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Coming Out At Christmas

Here are our tips for coming out during the holidays (or any time).
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Q: Coming out at Christmas

Dear Kitsch Mix,

I’m planning on coming out to my family sometime over the next few weeks. I want to be prepared for the questions they may ask – are there any that threw you for a loop when you all came out? What should I expect?

Hello, reader! First of all, let me tell you: My coming out experience was pretty pain-free. Most of my family has been very supportive, and I still have some of the friends I had before I came out. (Some of them even came out around the same time I did – that was a lucky coincidence. Or maybe it was something deeper than that… Hmm.)

As easy of a time as I had coming out of the closet, I would strongly urge you to not do it around the holidays. Unless you are 100% sure that the mood will be loving and supportive, there is a potential for things to go seriously wrong. It will probably be easiest on you if you wait until you can have one-on-one time with the people you want to tell – and prioritize them based on whose opinions you feel most confident about.

In my case, I chose to come out to my closest friends first. I lost a few, but I expected I would – I was in a small Podunk town when I started coming out, and there are a lot of closed-minded rednecks in the area. As I met new friends, I came out to them, too. It became part of my discussions, and while some “more mature” lesbians may tell you that doing this makes you look bad, think about it:

By choosing how you define yourself to people, you are giving yourself power over their thoughts about you. Coming out to someone is a huge step – but coming out to them right away makes it easier.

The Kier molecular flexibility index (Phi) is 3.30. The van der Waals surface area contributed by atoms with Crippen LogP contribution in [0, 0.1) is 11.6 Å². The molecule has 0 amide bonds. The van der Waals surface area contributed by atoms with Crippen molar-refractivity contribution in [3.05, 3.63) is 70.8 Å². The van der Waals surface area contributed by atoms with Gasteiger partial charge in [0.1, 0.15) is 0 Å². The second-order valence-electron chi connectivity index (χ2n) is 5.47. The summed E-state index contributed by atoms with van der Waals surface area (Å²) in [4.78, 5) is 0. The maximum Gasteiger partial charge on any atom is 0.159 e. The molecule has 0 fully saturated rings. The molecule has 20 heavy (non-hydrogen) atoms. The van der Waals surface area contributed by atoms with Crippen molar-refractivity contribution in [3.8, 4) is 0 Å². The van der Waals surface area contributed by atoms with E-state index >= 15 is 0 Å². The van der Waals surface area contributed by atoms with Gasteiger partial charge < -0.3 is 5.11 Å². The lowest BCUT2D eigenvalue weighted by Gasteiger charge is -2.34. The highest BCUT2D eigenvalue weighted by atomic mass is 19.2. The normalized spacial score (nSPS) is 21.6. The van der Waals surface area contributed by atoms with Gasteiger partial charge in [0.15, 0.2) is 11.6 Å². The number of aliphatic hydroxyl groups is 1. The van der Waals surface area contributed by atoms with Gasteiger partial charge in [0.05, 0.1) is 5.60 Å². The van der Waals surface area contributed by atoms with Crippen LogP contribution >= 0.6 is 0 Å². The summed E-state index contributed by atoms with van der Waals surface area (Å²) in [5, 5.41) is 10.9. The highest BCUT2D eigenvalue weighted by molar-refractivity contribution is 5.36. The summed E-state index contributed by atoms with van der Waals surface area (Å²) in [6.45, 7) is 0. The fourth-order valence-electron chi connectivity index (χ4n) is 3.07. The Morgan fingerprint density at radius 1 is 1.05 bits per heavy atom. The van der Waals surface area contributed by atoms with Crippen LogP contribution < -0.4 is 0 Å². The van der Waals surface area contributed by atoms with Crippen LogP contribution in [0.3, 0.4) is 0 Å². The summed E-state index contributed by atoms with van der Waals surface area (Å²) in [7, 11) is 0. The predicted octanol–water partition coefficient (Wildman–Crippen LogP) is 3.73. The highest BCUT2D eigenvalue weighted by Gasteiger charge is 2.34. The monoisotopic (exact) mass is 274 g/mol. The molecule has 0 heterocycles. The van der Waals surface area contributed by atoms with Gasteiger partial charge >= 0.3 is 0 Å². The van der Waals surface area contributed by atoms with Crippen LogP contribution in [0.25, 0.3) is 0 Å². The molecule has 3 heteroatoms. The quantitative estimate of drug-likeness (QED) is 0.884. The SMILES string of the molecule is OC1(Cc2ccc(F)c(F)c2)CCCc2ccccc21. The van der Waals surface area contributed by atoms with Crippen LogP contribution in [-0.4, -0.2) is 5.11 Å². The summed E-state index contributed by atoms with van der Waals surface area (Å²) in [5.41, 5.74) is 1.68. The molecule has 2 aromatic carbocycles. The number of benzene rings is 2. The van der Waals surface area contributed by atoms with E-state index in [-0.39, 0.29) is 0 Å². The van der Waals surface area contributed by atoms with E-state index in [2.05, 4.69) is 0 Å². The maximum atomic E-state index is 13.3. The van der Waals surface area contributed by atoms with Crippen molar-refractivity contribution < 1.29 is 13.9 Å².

(FYI, after I finished coming out to everyone important to me, I stopped coming out to everyone right away – it was just an exercise in self-confidence, and I advise you to do the same.)

Once I started to be more comfortable with the idea of being a lesbian, I wrote a letter to my mom. There was a bunch of stuff in the letter, not just my sexuality – but I’m better in writing, so I spilled my heart out on the paper. My mom and I have never been very emotionally close, but I know she supports me in everything I do, and I knew she wouldn’t turn me away.

I told her that I liked girls (although, at the time I wasn’t sure if I was bisexual or a lesbian – I knew that wouldn’t make a difference to her.)

I told her that I was sexually abused by someone in the family. (When I wrote the letter, the problem had already went away.)

I told her that my sexuality had nothing to do with the abuse. I didn’t go into specific details with her on either, but I told her the two were not connected.

I told her that I loved her and I respect her. I think that’s important, and part of the reason you should tell each person individually – it gives them the respect of having time to process everything. We want people to react positively, but if you put a bunch of people on the spot at the same time, they may feel forced into giving a positive reaction. (It’s the same reason I don’t see the romance in a big public proposal – sorry, but no one wants to be the asshole who says no, so you’ve got no choice but to say yes – everyone’s watching!)